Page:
Individual or small employers could have new health insurance options
Wisconsin Manufacturers & Commerce plans to offer health plans solely for its members. Wisconsin Property Taxpayers Inc. may do the same. So, too, may other organizations.
A burst of so-called association health plans could hit the market as early as next year as a result of new rules issued by the Trump administration that begin to go into effect this month.
Association health plans would give small businesses and people who are sole-proprietors or self-employed additional options for health insurance. And in some cases, those options could be less expensive — though how much less remains unclear.
“It’s going to be a niche,” said J.P. Wieske, the state’s deputy commissioner of insurance. “But it’s going to be an important niche for certain groups.”
The health plans could hold particular appeal to people who are self-employed or sole proprietors and who aren’t eligible for federal subsidies for health insurance — those with incomes above $48,560 for one person and $100,400 for a family of four this year.
They have seen the cost of health insurance soar under the Affordable Care Act.
The sharp increases are due to flaws in the law’s design, moves by Congress during the Obama administration and decisions by the Trump administration.
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The new rules for association health plans are complex but would enable organizations to sell health plans that don’t comply with some of the restrictions imposed on health insurers by the Affordable Care Act.
They include requirements that health plans offer certain benefits, that bar insurers from charging young women higher premiums than young men and that cap how much more older people can be charged than younger people.
The new rules will enable associations to sell health plans that cost less in some cases.
But the health plans also may cost less because they provide less coverage. And they then may be more expensive than other health plans for older people and some small businesses.
Health insurers also could be quite selective in the associations with which they want to partner.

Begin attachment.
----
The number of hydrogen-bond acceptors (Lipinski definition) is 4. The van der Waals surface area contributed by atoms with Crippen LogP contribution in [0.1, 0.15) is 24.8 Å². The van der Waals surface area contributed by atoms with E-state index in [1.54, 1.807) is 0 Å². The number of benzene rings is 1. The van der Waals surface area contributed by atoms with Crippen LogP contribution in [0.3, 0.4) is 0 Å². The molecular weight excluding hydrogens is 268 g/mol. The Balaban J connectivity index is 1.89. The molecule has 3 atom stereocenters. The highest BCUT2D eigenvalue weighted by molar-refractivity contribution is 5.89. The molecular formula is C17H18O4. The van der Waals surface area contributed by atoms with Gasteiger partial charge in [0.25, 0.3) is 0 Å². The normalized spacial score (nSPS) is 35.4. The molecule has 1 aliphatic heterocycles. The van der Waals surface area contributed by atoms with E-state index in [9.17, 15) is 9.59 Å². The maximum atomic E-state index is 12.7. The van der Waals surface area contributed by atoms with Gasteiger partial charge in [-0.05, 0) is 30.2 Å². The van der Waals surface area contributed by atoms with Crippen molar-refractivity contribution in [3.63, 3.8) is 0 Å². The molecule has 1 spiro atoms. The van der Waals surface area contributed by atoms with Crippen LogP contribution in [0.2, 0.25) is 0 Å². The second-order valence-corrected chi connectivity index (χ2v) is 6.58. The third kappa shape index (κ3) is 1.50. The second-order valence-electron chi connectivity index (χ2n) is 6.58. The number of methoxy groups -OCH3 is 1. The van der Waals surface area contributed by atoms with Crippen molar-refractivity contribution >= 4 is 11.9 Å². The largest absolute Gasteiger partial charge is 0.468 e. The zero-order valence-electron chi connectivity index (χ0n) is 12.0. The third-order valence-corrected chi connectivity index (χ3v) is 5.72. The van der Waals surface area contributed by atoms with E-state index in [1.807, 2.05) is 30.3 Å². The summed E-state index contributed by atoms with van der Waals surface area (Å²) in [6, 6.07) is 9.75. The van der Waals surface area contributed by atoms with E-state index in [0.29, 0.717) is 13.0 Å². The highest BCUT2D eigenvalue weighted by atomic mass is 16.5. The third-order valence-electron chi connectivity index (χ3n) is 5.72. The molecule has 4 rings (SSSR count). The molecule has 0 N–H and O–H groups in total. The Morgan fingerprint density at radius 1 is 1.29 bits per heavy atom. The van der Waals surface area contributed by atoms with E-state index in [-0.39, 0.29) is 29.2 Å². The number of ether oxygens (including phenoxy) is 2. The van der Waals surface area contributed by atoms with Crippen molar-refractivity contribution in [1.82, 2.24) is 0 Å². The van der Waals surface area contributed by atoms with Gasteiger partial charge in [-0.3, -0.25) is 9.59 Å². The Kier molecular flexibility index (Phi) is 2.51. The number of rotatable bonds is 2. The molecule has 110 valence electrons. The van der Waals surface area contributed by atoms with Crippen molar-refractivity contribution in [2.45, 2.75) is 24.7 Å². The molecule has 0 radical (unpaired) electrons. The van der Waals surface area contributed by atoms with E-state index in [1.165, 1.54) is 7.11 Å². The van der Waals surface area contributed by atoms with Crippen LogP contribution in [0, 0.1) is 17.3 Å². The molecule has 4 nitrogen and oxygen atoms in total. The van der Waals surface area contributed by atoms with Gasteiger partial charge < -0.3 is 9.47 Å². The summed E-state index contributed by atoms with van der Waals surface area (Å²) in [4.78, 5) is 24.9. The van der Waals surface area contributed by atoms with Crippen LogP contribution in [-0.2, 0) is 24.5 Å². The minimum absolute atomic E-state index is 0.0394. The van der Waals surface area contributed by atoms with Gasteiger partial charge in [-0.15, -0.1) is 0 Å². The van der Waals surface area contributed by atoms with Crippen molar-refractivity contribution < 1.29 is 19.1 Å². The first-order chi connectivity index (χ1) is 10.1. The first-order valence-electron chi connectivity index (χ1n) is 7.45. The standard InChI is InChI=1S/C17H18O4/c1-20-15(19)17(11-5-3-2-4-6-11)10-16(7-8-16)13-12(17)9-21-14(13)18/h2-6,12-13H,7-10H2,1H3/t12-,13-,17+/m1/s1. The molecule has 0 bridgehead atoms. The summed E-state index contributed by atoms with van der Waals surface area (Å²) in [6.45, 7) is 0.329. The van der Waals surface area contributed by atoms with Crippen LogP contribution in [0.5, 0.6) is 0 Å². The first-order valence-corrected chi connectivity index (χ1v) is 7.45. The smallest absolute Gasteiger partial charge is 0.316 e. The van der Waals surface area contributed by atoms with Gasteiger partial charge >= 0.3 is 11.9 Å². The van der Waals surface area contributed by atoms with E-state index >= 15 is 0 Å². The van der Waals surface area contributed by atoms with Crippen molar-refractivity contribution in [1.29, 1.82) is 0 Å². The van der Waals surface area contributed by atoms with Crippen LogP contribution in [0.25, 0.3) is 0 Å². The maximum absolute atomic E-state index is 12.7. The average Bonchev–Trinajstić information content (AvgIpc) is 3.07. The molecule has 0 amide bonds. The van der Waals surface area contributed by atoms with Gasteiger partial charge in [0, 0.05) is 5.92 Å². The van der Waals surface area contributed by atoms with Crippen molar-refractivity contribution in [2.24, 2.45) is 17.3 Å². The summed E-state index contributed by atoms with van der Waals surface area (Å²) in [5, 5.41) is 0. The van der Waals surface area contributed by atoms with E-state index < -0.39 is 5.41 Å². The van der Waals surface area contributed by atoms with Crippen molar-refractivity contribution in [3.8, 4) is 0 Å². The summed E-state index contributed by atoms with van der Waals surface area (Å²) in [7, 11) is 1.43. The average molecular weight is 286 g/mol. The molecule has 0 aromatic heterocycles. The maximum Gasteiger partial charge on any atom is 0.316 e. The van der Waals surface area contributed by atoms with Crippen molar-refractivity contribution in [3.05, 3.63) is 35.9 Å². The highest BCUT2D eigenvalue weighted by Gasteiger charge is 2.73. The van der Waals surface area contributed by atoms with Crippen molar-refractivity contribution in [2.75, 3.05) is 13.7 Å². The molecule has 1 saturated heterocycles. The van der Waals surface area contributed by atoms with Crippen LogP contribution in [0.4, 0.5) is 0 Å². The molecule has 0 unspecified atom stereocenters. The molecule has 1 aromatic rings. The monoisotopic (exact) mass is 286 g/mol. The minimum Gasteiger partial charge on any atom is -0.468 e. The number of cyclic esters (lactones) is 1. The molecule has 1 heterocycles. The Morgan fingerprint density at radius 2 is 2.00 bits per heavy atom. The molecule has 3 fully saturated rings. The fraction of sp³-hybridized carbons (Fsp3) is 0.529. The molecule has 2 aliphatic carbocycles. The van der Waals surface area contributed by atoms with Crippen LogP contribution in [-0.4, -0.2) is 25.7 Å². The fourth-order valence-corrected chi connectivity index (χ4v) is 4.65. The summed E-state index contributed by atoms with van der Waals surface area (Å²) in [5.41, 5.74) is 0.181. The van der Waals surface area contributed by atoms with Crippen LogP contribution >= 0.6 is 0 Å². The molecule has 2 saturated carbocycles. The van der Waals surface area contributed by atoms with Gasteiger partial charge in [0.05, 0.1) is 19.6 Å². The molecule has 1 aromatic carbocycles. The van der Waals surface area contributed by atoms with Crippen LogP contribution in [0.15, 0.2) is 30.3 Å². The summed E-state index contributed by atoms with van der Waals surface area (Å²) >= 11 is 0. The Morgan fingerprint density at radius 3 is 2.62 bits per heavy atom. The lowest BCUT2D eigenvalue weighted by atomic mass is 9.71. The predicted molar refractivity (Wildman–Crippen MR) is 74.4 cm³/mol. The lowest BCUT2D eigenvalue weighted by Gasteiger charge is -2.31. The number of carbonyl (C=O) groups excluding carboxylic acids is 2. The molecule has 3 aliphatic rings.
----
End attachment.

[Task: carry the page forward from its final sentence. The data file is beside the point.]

Scott Weltz, a principal and consulting actuary with Milliman, a consulting firm, expects a lot of small employers to be interested in association health plans.
Some will be able to get better rates, he said, though the rates could vary by industry.
“The real appeal comes with the younger groups,” Weltz said.
Wisconsin Property Taxpayers, which is working with an undisclosed Wisconsin insurer, was not ready to provide details on what it could offer its members.
But John Jacobson, director of government and member relations for the organization, said, “We are excited about its potential.”
Wisconsin Property Taxpayers has about 18,000 members, a third or more of them family farms. And Jacobson said its members, which also include many small businesses, have encouraged the association to look into selling health plans.
“At the end of the day, this is about helping our members,” he said, “and at the very least trying to provide them with an option.”
The association health plans will not be able to deny coverage to people with health conditions or charge them higher premiums. But insurance companies can set prices based on the overall health of the people who buy health insurance through the association.
“That is a really important key distinction,” said Marty Anderson, chief marketing officer of Security Health Plan, an affiliate of Marshfield Clinic.
Some of the potential savings, he said, will be realized only if the group is healthier than average.
It gets more complicated.
Associations can put their members in different industry groups and charge each different premiums.
For example, digital marketing firms, in which the average age is 30, could pay much lower rates than tool-and-die shops, in which the average age is 50.
Wieske, the deputy commissioner of insurance, questions whether associations will do that.
Their members may oppose it, he said, and administering it would be complex.
But association health plans will have more flexibility in their design, such as deductibles and benefits, including coverage for prescription drugs.